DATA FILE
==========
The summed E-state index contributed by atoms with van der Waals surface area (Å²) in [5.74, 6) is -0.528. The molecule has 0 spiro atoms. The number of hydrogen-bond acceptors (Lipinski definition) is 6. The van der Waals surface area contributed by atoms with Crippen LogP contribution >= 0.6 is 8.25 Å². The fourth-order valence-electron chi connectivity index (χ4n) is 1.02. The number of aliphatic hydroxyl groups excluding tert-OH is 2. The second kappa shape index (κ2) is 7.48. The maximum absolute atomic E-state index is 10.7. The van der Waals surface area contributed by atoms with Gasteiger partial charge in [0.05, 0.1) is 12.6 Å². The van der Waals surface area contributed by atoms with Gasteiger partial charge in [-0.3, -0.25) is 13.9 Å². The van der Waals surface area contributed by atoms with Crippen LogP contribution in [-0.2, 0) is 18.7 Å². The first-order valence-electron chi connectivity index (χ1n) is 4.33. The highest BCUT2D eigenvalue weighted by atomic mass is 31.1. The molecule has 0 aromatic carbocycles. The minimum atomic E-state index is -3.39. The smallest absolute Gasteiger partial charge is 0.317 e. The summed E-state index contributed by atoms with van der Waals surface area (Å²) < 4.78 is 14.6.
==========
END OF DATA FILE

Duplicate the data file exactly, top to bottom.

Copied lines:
The summed E-state index contributed by atoms with van der Waals surface area (Å²) in [5.74, 6) is -0.528. The molecule has 0 spiro atoms. The number of hydrogen-bond acceptors (Lipinski definition) is 6. The van der Waals surface area contributed by atoms with Crippen LogP contribution >= 0.6 is 8.25 Å². The fourth-order valence-electron chi connectivity index (χ4n) is 1.02. The number of aliphatic hydroxyl groups excluding tert-OH is 2. The second kappa shape index (κ2) is 7.48. The maximum absolute atomic E-state index is 10.7. The van der Waals surface area contributed by atoms with Gasteiger partial charge in [0.05, 0.1) is 12.6 Å². The van der Waals surface area contributed by atoms with Gasteiger partial charge in [-0.3, -0.25) is 13.9 Å². The van der Waals surface area contributed by atoms with Crippen LogP contribution in [-0.2, 0) is 18.7 Å². The first-order valence-electron chi connectivity index (χ1n) is 4.33. The highest BCUT2D eigenvalue weighted by atomic mass is 31.1. The molecule has 0 aromatic carbocycles. The minimum atomic E-state index is -3.39. The smallest absolute Gasteiger partial charge is 0.317 e. The summed E-state index contributed by atoms with van der Waals surface area (Å²) < 4.78 is 14.6.